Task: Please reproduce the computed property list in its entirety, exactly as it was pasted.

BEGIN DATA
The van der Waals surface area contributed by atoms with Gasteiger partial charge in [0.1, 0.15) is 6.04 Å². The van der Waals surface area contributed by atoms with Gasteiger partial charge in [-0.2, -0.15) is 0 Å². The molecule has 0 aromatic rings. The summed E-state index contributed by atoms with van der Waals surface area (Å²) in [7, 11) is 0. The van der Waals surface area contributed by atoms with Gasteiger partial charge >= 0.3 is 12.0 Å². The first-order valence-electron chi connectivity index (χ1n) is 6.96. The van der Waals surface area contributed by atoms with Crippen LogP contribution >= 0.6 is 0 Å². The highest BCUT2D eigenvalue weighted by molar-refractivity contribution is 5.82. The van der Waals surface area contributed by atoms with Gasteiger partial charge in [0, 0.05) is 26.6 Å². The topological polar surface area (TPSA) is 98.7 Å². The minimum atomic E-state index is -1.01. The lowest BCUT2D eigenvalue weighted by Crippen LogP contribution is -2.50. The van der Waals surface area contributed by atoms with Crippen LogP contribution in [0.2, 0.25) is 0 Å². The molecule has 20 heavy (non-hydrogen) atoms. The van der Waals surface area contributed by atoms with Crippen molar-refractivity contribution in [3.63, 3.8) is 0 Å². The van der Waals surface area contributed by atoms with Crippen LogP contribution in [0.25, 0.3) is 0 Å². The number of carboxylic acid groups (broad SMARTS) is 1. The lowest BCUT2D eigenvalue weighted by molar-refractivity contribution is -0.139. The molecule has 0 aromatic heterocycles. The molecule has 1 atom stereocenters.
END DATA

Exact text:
The van der Waals surface area contributed by atoms with Gasteiger partial charge in [0.1, 0.15) is 6.04 Å². The van der Waals surface area contributed by atoms with Gasteiger partial charge in [-0.2, -0.15) is 0 Å². The molecule has 0 aromatic rings. The summed E-state index contributed by atoms with van der Waals surface area (Å²) in [7, 11) is 0. The van der Waals surface area contributed by atoms with Gasteiger partial charge >= 0.3 is 12.0 Å². The first-order valence-electron chi connectivity index (χ1n) is 6.96. The van der Waals surface area contributed by atoms with Crippen LogP contribution >= 0.6 is 0 Å². The highest BCUT2D eigenvalue weighted by molar-refractivity contribution is 5.82. The van der Waals surface area contributed by atoms with Gasteiger partial charge in [0, 0.05) is 26.6 Å². The topological polar surface area (TPSA) is 98.7 Å². The minimum atomic E-state index is -1.01. The lowest BCUT2D eigenvalue weighted by Crippen LogP contribution is -2.50. The van der Waals surface area contributed by atoms with Crippen LogP contribution in [0.2, 0.25) is 0 Å². The molecule has 20 heavy (non-hydrogen) atoms. The van der Waals surface area contributed by atoms with Crippen molar-refractivity contribution in [3.63, 3.8) is 0 Å². The van der Waals surface area contributed by atoms with Crippen LogP contribution in [0.25, 0.3) is 0 Å². The number of carboxylic acid groups (broad SMARTS) is 1. The lowest BCUT2D eigenvalue weighted by molar-refractivity contribution is -0.139. The molecule has 0 aromatic heterocycles. The molecule has 1 atom stereocenters.